In the ocean, [N.sub.2]-fixation is mediated only by prokaryotic photoautotrophs including cyanobacteria and photosynthetic bacteria. As chlorophyll a is the most likely source of geoporphyrins in the Bonarelli and Selli black shales, we concluded that [N.sub.2]-fixing cyanobacteria were major primary producers during times of black shale formation. Except for some groups, the diazotrophic (i.e., [N.sub.2]-fixing) cyanobacteria have specialized cells called heterocysts only where fixation of gaseous nitrogen is conducted under aerobic conditions. As free oxygen deactivates the nitrogenase, the cell wall of the heterocyst is made of a thick and densely laminated glycolipid layer with a thin polysaccharide layer on the outer surface to prevent diffusion of oxygen into the cell. (92) These glycolipids and polysaccharides lack nitrogen, and the dense structure of the cell wall is resistant to microbial attack; consequently, they could potentially be long preserved in the sediments. Our speculation is that the nitrogen-depleted organic particles observed in the black shale (Fig. 3) might have been derived from the cell walls of the heterocysts of diazotrophic cyanobacteria.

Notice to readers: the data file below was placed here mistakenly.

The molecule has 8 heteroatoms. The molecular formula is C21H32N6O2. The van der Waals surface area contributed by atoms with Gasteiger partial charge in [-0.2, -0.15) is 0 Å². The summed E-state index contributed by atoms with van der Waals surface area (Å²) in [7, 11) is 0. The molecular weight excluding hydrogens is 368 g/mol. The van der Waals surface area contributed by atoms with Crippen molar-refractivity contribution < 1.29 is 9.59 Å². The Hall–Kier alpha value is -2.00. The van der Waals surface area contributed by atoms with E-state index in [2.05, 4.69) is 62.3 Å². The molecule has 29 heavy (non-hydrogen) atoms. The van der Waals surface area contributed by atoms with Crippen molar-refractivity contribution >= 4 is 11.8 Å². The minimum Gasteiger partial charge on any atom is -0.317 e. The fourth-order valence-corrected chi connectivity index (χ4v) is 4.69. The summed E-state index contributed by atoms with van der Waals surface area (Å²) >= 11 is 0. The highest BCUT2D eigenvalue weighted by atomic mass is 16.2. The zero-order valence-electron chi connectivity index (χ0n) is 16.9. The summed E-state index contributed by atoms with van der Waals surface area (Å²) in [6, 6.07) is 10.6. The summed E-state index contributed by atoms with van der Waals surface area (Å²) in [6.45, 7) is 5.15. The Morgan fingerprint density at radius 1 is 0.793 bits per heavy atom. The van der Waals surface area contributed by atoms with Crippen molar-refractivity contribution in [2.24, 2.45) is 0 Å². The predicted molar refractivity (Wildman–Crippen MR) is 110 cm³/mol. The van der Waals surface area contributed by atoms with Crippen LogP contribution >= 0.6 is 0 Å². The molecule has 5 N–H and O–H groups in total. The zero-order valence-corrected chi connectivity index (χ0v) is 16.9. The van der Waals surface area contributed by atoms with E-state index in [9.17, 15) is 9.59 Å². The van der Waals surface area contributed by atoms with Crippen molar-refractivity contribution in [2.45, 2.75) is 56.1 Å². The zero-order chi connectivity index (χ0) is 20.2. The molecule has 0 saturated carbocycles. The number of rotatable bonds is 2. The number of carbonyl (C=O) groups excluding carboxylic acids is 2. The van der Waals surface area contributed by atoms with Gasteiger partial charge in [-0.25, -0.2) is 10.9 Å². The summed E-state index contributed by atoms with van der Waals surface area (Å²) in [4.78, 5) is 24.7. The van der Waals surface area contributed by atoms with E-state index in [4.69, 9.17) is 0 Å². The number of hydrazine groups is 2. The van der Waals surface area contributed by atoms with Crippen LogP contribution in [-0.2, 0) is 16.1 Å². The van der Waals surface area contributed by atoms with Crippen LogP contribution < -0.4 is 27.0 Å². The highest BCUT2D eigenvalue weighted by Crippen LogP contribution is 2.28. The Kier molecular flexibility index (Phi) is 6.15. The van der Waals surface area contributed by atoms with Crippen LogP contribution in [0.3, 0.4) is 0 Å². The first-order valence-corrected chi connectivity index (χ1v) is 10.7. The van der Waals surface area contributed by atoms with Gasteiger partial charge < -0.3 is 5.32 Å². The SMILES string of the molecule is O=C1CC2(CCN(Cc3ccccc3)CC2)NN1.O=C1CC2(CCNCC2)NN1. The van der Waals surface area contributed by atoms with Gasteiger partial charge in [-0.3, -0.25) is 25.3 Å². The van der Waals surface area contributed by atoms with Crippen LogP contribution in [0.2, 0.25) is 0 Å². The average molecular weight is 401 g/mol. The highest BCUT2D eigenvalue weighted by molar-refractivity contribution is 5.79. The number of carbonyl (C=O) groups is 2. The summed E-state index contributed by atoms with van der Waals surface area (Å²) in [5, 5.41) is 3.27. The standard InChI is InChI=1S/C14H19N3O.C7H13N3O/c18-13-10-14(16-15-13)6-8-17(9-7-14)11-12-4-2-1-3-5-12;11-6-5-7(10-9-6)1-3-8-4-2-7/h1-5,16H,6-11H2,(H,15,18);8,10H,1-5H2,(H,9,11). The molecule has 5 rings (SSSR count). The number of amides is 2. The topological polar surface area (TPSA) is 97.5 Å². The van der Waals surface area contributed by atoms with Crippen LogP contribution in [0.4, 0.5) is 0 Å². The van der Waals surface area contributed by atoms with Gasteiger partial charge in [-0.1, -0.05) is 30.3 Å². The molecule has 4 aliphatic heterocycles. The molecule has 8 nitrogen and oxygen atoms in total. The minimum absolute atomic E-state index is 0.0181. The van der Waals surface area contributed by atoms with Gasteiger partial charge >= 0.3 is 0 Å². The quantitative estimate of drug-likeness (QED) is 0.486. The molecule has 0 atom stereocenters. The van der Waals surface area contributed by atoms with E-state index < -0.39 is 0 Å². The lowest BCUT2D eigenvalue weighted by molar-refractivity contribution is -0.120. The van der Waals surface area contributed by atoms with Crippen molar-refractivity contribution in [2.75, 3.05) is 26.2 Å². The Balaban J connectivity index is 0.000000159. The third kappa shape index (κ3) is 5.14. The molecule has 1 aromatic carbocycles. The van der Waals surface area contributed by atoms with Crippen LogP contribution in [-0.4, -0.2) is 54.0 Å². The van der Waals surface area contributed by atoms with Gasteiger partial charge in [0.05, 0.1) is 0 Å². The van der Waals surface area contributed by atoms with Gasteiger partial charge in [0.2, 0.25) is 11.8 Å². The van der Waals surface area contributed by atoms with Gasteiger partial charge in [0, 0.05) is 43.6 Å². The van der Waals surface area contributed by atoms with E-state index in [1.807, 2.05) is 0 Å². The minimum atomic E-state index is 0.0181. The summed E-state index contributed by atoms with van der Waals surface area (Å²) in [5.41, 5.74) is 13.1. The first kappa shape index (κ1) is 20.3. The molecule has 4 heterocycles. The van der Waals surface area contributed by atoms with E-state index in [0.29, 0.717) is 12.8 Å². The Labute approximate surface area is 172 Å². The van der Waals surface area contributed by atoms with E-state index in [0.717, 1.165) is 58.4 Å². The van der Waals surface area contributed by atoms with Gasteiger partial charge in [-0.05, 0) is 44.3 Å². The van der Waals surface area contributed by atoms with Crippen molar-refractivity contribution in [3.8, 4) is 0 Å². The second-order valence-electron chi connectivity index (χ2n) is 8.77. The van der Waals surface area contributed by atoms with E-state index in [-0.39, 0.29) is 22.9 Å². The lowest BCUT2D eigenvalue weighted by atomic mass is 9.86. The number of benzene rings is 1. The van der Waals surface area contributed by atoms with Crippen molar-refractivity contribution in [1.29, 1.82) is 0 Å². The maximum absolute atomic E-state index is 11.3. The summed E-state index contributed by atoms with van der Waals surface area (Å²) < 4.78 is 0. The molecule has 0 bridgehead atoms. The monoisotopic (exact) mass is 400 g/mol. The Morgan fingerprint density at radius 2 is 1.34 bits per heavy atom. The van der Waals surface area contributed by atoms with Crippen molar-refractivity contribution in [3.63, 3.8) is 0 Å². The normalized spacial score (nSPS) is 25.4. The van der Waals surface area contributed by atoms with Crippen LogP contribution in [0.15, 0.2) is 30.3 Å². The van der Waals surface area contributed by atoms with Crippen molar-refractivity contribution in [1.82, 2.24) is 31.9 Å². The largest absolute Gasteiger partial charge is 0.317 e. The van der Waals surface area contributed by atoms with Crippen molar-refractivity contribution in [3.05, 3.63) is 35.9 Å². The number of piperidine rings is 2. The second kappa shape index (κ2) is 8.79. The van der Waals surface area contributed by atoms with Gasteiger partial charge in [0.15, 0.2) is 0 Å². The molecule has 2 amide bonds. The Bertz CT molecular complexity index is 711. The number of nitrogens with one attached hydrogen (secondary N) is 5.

Analysis of cyanobacterial slurry from a highly eutrophic lake and recent laboratory culture experiments on cyanobacteria have indicated that chlorophyll a is often ~10[per thousand] enriched in 15N relative to the whole cell. (93,94) Had this enrichment occurred, the [delta] value of whole cell of cyanobacteria should have been approximately -15[per thousand] when the black shale was formed. Higgins et al. (2012) interpreted the nitrogen isotopic record of the total geoporphyrins under this assumption, and concluded that the diazotrophs constitute only 20% of primary production. (82) In our study, we measured the nitrogen isotopic compositions of not only DPEP derived from chlorophyll a, but also 17-nor-DPEP derived from chlorophyll c produced only by algae (i.e., eukaryotes). These two porphyrins have similar isotopic compositions (Fig. 5; mean values: [delta][sup.15][N.sub.DPEP] = -5.1[per thousand]; [delta][sup.15][N.sub.17-nor-DPEP= = -4.9[per thousand]). If Higgins' interpretation is correct, DPEP should be ~3[per thousand] enriched in [sup.15]N relative to 17-nor-DPEP. We speculate that the cyanobacteria cultured in the nutrient-rich media has distinctively different physiology from those grown in the nutrient-depleted natural pelagic environment. (95) Our recent study conducted in subtropical Pacific Ocean where [N.sub.2]-fixers constitute a major fraction of the primary producers, chlorophyll a is ~1[per thousand] depleted in [sup.15]N relative to POM, which is hard to be explained by 10[per thousand] [sup.15]N-enrichment in chlorophyll a (C. Yoshikawa, N. O. Ogawa, and N. Ohkouchi, unpublished results). Further investigation of the effect of cyanobacterial physiology on intracell [sup.15]N distribution is required to resolve this basic issue.